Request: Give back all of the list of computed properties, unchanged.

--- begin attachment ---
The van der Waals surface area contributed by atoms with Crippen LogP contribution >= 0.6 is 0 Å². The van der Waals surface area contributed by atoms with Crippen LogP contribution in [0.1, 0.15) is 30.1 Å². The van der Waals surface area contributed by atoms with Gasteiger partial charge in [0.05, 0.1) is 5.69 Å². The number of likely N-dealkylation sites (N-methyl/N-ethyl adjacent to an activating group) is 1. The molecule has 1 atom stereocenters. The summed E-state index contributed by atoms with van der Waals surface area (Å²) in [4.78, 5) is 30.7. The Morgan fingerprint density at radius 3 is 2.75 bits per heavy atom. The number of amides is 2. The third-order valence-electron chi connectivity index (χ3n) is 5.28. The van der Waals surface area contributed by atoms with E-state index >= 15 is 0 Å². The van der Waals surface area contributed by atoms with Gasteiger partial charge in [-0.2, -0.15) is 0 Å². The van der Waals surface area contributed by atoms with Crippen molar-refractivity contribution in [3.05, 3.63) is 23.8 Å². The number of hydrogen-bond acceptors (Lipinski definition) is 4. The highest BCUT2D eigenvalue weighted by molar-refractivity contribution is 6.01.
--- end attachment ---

The van der Waals surface area contributed by atoms with Crippen LogP contribution >= 0.6 is 0 Å². The van der Waals surface area contributed by atoms with Crippen LogP contribution in [0.1, 0.15) is 30.1 Å². The van der Waals surface area contributed by atoms with Gasteiger partial charge in [0.05, 0.1) is 5.69 Å². The number of likely N-dealkylation sites (N-methyl/N-ethyl adjacent to an activating group) is 1. The molecule has 1 atom stereocenters. The summed E-state index contributed by atoms with van der Waals surface area (Å²) in [4.78, 5) is 30.7. The Morgan fingerprint density at radius 3 is 2.75 bits per heavy atom. The number of amides is 2. The third-order valence-electron chi connectivity index (χ3n) is 5.28. The van der Waals surface area contributed by atoms with E-state index >= 15 is 0 Å². The van der Waals surface area contributed by atoms with Gasteiger partial charge in [-0.2, -0.15) is 0 Å². The van der Waals surface area contributed by atoms with Crippen molar-refractivity contribution in [3.05, 3.63) is 23.8 Å². The number of hydrogen-bond acceptors (Lipinski definition) is 4. The highest BCUT2D eigenvalue weighted by molar-refractivity contribution is 6.01.